Introducing the GAIA Book Club and Study Circle. This is a Space for Members to read, to study, and to learn together.
In this section we've provided information about the hows and why of a Book Club. If you decide you'd like to join us, become a Member and head over to the GAIA Discussion Forum where you will have complete access to the discussion as it happens. We welcome You to the Online learning Space of GAIA!
Why have a Book Club or Study Circle?
Some years ago going into a bookshop or library and asking for a book on the Goddess yielded very slim pickings. Today there are hundreds of books on this topic however they are of varying quality. Some of the ‘old standards’ are still important and this first Book Club selection goes back to those which shaped our thinking, rituals and lifestyles as Goddess women.
While many book groups focus on newly published works the GAIA Book Club is going to commence with some of the foundational works of women who have gone before and paved the way for our understanding of the Goddess in our times.
Having a study circle or book club based on the GAIA suggested books and discussion pointers will help you to think through what you are reading, share your ideas with others and deepen your understanding of the Goddess and the community. In general, being a member of a study circle/book club exposes us to new ideas and different perspectives about a book, challenges us to move beyond our comfort zone and helps us build new and lasting friendships based on shared values and interests.
Can an individual be part of this? Of course! If you are not in a situation where you can get a group together you can follow the reading guide. Members have access to the GAIA Discussion Forum where we will be holding on-line conversation so that sole readers can share thoughts and ideas with everyone else.
Setting up Your own Group
Many groups start with a few friends getting together and agreeing that they would like to share their thoughts about their reading. Who better to start with than existing friends who share your interest in the Goddess? There are no rights or wrongs about the way in which a book group or study circle is set up or run although members should establish a structure and a regular meeting time and place. They should establish a first meeting where they will plot out the kinds of books and topics that they will tackle in the book club. This first meeting would also be the ideal time to agree on a schedule for finishing one book.
It is also important to agree on expenses for books, venues, and food. Everyone must be comfortable with how much to spend on books (e.g. everyone buys paper backs only or you only use books available in the public library), how much time to spend reading the book and how much time to devote to the book club meeting itself. Once the structure of the group has been established, the members can agree on the actual books that they will be reading and who will be hosting or moderating the next meeting. Lastly, they can also agree on a name for their book club so that it gives the book club a tangible identity and a sense of history.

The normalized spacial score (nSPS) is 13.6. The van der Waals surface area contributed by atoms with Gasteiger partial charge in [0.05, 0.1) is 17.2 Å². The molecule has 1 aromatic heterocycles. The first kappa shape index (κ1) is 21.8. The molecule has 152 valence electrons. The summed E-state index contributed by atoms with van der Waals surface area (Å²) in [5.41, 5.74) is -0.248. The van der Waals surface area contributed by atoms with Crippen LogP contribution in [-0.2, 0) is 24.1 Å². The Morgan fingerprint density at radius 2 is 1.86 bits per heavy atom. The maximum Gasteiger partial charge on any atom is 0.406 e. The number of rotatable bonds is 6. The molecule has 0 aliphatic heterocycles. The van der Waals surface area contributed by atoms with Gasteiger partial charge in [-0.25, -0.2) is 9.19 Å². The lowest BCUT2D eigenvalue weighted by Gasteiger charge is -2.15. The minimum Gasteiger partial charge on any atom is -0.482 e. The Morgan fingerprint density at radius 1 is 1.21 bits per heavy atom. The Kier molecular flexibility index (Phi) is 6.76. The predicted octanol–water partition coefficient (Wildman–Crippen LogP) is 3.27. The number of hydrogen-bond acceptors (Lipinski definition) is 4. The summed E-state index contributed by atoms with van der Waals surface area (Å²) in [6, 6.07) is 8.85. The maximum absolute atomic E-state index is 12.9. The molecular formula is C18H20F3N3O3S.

Creating the ‘rules’
Many groups think that they don’t need any ‘rules’ however some fundamental agreements can help the conversation flow effectively and ensure that everyone feels included. For example, you may want an agreement on confidentiality so that members can feel safe to share at a personal level knowing that it won’t go outside the group.
You may also want an agreement on the amount of time each person speaks or a way of sharing the time equitably or not interrupting or talking over each other. Some groups have agreements on being on time and regularity of attendance. Others have agreements about the process for inviting new members.
It is worth thinking about these agreements right at the beginning and then check on a regular basis if the process is working well for every member or if some things need to change.
Some of the things you will need to think about include:
How many people? A very small group can be supportive but it could fall apart if a couple of members drop out or can't make a meeting. A very large group can work but needs to be run on a more 'formal' basis in order to be sure that the conversation stays on track and everybody gets a chance to contribute. Six to eight people is a good size to start with. It's a small enough number to fit inside somebody's home or around a table in a cafe, gives everybody a chance to voice their opinions, and if one or two members can't make it to a meeting, or drop out altogether, there are still enough people left to have a good discussion.
What type of people? Do you want people to be about the same age or do you want to mix generations. Perhaps the most important thing is to look for people with some common ground. In this case it will be important that the members are interested in discussing books that deepen understanding of the Goddess.